The week before we came home I was sort of depressed about leaving friends and family. I didn’t feel like we would be coming home when we left them. It’s funny how barely making our flight, changing a poopy diaper on the plane, and hearing Chauceman scream the entire shuttle ride home will make you long for any home–even if it is kind of like a shoe.

Well, as we walked up to our apartment, Coco got super excited about seeing the playground and familiar buildings. We opened the door and she was consumed with a zeal that I don’t think I’ve seen before:

“This is my house!”

“That’s my table!”

“That’s my toilet…I need to go poop.”

Wipe.

“That’s my fridgerator,” as I pulled out the rewarding chocolate chip.

“That’s my bed. That’s my toy. That’s my book….” and it went on until she had pretty much listed every item in our house. Usually I try to minimize the use of the word “mine.” It’s like the F bomb when you have a two year old. But in this case, I was thrilled to see her recognize and take ownership of our home.

The enthusiasm was catching, I’m not going to lie. Matt and I both started looking at our place with a renewed (or maybe just new) appreciation. This was our house, and it was good to be home.

It didn’t die down either. She was thrilled to be home. I could see the Your-Not-My-Mommy-Syndrome begin to dissipate. Thank God.

And then she made up for her three week ‘tude in one sweet sentence.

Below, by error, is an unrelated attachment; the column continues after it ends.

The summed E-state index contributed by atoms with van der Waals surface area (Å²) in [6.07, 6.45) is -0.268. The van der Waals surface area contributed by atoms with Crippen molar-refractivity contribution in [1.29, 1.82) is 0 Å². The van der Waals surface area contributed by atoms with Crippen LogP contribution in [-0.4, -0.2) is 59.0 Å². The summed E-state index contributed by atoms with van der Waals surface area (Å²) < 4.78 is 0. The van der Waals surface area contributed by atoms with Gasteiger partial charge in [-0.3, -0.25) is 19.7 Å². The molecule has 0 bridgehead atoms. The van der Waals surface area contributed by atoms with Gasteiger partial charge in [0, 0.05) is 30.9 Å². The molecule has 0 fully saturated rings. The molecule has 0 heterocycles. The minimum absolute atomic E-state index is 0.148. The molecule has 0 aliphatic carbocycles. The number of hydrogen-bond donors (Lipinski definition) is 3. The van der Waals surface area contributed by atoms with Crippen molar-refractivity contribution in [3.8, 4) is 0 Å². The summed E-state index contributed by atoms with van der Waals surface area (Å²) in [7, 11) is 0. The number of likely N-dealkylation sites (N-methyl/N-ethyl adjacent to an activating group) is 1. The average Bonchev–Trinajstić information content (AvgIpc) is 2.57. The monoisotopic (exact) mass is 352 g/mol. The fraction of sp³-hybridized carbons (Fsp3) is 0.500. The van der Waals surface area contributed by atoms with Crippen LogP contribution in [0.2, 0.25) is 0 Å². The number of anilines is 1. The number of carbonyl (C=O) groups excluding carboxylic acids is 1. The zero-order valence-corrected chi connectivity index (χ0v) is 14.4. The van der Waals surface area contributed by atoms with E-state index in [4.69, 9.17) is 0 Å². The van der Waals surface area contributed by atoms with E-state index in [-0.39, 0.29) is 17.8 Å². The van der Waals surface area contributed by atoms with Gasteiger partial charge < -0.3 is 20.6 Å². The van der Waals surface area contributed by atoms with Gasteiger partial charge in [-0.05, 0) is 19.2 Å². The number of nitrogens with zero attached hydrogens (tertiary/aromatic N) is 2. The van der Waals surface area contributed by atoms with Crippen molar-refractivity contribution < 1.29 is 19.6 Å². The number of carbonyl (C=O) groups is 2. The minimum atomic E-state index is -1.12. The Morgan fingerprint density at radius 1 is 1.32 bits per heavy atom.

She was going potty (don’t let this detail deter you from the sentimental moment about to manifest here). I was kneeling in front of her waiting for the business to be done. And then she grabbed my face and pulled me in:

“That’s MY Mommy!”

Gulp. Sniff. Tear.

And that, ladies and gentlemen (but probably mostly ladies, given the blogging demographic) is how Coco melted my heart and made my house a home.

I don’t think I’ll ever forget the pride and possession that was in her voice as she said that to me. I felt like she GOT it, and was maybe for the first time ever, proud of her mama.

That’s MY daughter.

*This post was in response to MamaKat’s Weekly Writing Prompts.

8 thoughts on “Three Simple Words That Will Melt A Mama’s Heart

  1. Mimi

    You never seize to amaze me…I could not have hand picked a more perfect WIFE….MAMA…& DAUGHTER IN LOVE….this just melted my heart..BUT Laughing and Oh…melting at the same time:)
    I love ya….MIMI

    Reply
  2. Rachelle

    I’ve been there… my kids always pick the visitor over me (and it hurts)… but I’ve been assured it’s because Mommy is always there and they know she always will be.

    Reply
  3. doithalfway

    What a sweet little post. I love your face in the spit up picture.
    It gets a lot better, when they can start talking more and interacting more. I’m told to treasure these times when they think we’re rock stars because they’ll soon think we’re weird or nerdy and not cool at all.
    But, I totally get you here.
    Thanks for stopping by my “place” today. Perhaps we can trade parenting war stories from time to time.

    Reply
  4. 2Belles2Beaux4me

    This is quite possible the most delightful thing I’ve ever read, wiping my own tears. Blessings to you… Mama!!

    Reply